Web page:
Blood: The Last Vampire may be a visual and aural triumph, however this has come at a cost. The characters are individuals to a tee, however they are also one dimensional. The movie is very short, so there is little room for character development in any way. The viewer is given some hints about Saya, but these are nowhere near enough to satisfy the diehard character junkie. Everyone else though, will simply ignore this in favour of watching some great action.
I, personally, think that Blood: The Last Vampire is one of the unsung heroes of modern anime. Not only does it have some of the best action available in the medium, it also pioneered several techniques that have become standard practice in the industry. The movie has received phenomenal success both in Japan and abroad, garnering numerous awards and accolades along the way.
That doesn't mean that you'll enjoy it though.
Because of the problems it has with it's characterisations, and the story that doesn't really go anywhere, it would be easy to say that this movie is nothing more than a glorified advert for the manga and light novels. This is a justifiable perspective, however I think that rather than focusing so much on those issues, one should simply watch this as if you were watching Die Hard, Lethal Weapon, any Schwartzenegger movie, Rambo, etc. This is actually the best way to fully appreciate the movie in fact, as it isn't meant to be a cerebral effort, but an entertaining one.
If you haven't watched Blood: The Last Vampire, then you may be missing out. This is an iconic anime that pushed the boundaries of the medium, as well as reminding Western studios and critics that anime was coming of age. I found this to be a most enjoyable fantasy action romp that didn't require any deep thought or introspection. In the same direct manner of the movie, it did exactly what it set out to do.
Since this movie was short, I will make my review just as brief:
It felt like I walked into the theater 15 minutes late, then part way in I forgot I had to be somewhere and had to leave 15 minutes early.
The animation and art design is quite nice, but the lack of character development and very minuscule plot left me feeling so bewildered and confused - I still don't understand why this was apparently so popular at the time it came out.
This is a great anime for vampire lovers. The ending as is to be expected is pretty open-ended, although Blood+ can give you an additional fill if you want.
Over all this OVA excells. The story is so well-written, it might not have that much in the way of character development due to how short it is, but the way they present the vampires is very believable, the director himself stating how he wanted to present vampires as in-between evolution, something few anime do, or overdue as is the case of Trinity Blood, where there is evolution, but it is accompanied with near magical powers. Blood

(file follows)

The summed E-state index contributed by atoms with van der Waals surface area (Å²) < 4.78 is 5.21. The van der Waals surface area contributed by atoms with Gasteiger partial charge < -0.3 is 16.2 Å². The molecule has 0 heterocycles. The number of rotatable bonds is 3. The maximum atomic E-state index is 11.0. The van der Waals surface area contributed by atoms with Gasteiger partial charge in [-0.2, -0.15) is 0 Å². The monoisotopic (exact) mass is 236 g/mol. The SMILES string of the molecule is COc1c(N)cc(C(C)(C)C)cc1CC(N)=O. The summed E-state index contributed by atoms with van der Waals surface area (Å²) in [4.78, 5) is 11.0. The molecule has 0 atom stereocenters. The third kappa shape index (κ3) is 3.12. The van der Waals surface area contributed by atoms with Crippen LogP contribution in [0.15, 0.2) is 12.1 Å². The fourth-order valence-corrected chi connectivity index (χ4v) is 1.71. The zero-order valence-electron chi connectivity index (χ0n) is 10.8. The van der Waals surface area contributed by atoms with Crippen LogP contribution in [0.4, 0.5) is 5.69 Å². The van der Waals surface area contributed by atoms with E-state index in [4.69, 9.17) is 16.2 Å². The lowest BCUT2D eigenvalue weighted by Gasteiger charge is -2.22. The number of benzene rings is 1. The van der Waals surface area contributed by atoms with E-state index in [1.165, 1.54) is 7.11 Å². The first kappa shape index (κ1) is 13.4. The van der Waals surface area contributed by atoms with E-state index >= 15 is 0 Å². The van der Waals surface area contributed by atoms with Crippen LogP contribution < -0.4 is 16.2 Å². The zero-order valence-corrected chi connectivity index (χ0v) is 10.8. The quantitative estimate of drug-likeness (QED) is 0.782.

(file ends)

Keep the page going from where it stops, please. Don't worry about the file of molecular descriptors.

has none of this. The transformations are gruesome, and the end result a bat-like creature not unlike the one found in Batman. This is why the story and animation are great, they pull out all the stops to present this version of chiropterans (vampires) as something that might indeed exist.
The main character is silent, so in terms of sound there isn\'t much to say about her, but the screams of the chiropterans can be to some bone chilling, and the dialogue wastes no time ensnaring you in the story, with pretty well cast voice actors, and an ocassional scene thrown in to leave you confused and wanting more, you\'ll know when and if you have seen it, particularly towards the end.
Excellent story, inspired artwork, great battle scenes and loads of vampire goodness make this a must see for anyone into vampire or horror anime
One of the most impressive animated films in 2000, garnering a Grand Prize at the Japan Media Arts Festival, Blood: The Last Vampire is a beautiful dark anime that is lauded for its extravagant production values. But, of course, when the animation studio has the caliber of Production I.G.
In the beginning, we are introduced to Saya on a deserted train. She sits very still, unmoving. Then all of a sudden, the train stops and the lights go out. What follows next is a one-minute action sequence that is guaranteed to take your breath away and give you an idea just how bloody marvelous this film
is when it comes to top-notch animation quality. And as though recognizing that this is, in fact, the film's main draw, the makers do not scrimp and we all get treated to fabulous shots that are pure animation genius.
Story-wise, the film falls a bit short. We don't get to find out what Saya's real nature is or why she does what she does. Admittedly, the film does not explain a lot of things about itself. Much is merely suggested and audiences are often left to speculate and figure things out for themselves.
Because of that, the entire film feels like an hour-long teaser trailer. A beautiful, 2D-3D film quality, mind-blowing trailer, that is. And in a way, it is only just a trailer, as more of Saya's story is expounded on in a later spin-off series, Blood+, another Production I.G. masterpiece.
All in all, Blood: The Last Vampire makes for an entertaining visual dessert. All sweets and sugars but very little body. I kind of like it because of that.